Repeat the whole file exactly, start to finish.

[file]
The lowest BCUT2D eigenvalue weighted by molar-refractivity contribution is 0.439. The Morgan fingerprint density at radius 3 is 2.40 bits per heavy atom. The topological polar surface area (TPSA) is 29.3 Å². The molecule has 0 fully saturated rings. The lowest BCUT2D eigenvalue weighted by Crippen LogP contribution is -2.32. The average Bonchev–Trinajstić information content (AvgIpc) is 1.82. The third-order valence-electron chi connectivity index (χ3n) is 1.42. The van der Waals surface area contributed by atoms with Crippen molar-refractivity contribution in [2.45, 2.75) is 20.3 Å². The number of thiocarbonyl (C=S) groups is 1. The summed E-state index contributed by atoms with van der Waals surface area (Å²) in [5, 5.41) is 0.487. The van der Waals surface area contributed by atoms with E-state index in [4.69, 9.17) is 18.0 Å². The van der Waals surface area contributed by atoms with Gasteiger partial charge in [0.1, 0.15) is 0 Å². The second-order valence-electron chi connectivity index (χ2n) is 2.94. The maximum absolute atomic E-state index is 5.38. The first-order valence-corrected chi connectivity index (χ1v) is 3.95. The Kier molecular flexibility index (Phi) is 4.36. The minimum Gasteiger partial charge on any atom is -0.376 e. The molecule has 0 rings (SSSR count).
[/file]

The lowest BCUT2D eigenvalue weighted by molar-refractivity contribution is 0.439. The Morgan fingerprint density at radius 3 is 2.40 bits per heavy atom. The topological polar surface area (TPSA) is 29.3 Å². The molecule has 0 fully saturated rings. The lowest BCUT2D eigenvalue weighted by Crippen LogP contribution is -2.32. The average Bonchev–Trinajstić information content (AvgIpc) is 1.82. The third-order valence-electron chi connectivity index (χ3n) is 1.42. The van der Waals surface area contributed by atoms with Crippen molar-refractivity contribution in [2.45, 2.75) is 20.3 Å². The number of thiocarbonyl (C=S) groups is 1. The summed E-state index contributed by atoms with van der Waals surface area (Å²) in [5, 5.41) is 0.487. The van der Waals surface area contributed by atoms with E-state index in [4.69, 9.17) is 18.0 Å². The van der Waals surface area contributed by atoms with Gasteiger partial charge in [0.1, 0.15) is 0 Å². The second-order valence-electron chi connectivity index (χ2n) is 2.94. The maximum absolute atomic E-state index is 5.38. The first-order valence-corrected chi connectivity index (χ1v) is 3.95. The Kier molecular flexibility index (Phi) is 4.36. The minimum Gasteiger partial charge on any atom is -0.376 e. The molecule has 0 rings (SSSR count).